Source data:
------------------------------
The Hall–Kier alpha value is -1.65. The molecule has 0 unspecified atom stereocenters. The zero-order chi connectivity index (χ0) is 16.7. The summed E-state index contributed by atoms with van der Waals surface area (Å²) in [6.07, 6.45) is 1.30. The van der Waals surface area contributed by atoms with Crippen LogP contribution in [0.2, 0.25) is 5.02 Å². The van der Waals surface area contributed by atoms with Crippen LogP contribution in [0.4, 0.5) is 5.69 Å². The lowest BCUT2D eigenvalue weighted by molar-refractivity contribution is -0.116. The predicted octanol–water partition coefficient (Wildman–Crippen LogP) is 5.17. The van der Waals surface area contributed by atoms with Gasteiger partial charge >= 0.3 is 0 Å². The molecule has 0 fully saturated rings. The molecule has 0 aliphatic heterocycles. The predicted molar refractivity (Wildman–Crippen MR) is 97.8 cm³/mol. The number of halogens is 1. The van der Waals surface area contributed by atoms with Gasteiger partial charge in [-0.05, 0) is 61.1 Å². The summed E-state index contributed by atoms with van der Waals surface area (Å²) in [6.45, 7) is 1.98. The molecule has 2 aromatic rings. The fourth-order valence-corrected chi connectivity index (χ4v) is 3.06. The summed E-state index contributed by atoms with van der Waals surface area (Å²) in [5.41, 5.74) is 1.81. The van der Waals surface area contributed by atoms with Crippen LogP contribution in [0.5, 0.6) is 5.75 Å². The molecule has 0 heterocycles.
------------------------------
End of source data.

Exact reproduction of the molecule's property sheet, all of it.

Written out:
The Hall–Kier alpha value is -1.65. The molecule has 0 unspecified atom stereocenters. The zero-order chi connectivity index (χ0) is 16.7. The summed E-state index contributed by atoms with van der Waals surface area (Å²) in [6.07, 6.45) is 1.30. The van der Waals surface area contributed by atoms with Crippen LogP contribution in [0.2, 0.25) is 5.02 Å². The van der Waals surface area contributed by atoms with Crippen LogP contribution in [0.4, 0.5) is 5.69 Å². The lowest BCUT2D eigenvalue weighted by molar-refractivity contribution is -0.116. The predicted octanol–water partition coefficient (Wildman–Crippen LogP) is 5.17. The van der Waals surface area contributed by atoms with Gasteiger partial charge >= 0.3 is 0 Å². The molecule has 0 fully saturated rings. The molecule has 0 aliphatic heterocycles. The predicted molar refractivity (Wildman–Crippen MR) is 97.8 cm³/mol. The number of halogens is 1. The van der Waals surface area contributed by atoms with Gasteiger partial charge in [-0.05, 0) is 61.1 Å². The summed E-state index contributed by atoms with van der Waals surface area (Å²) in [6.45, 7) is 1.98. The molecule has 2 aromatic rings. The fourth-order valence-corrected chi connectivity index (χ4v) is 3.06. The summed E-state index contributed by atoms with van der Waals surface area (Å²) in [5.41, 5.74) is 1.81. The van der Waals surface area contributed by atoms with Crippen LogP contribution in [0.5, 0.6) is 5.75 Å². The molecule has 0 heterocycles.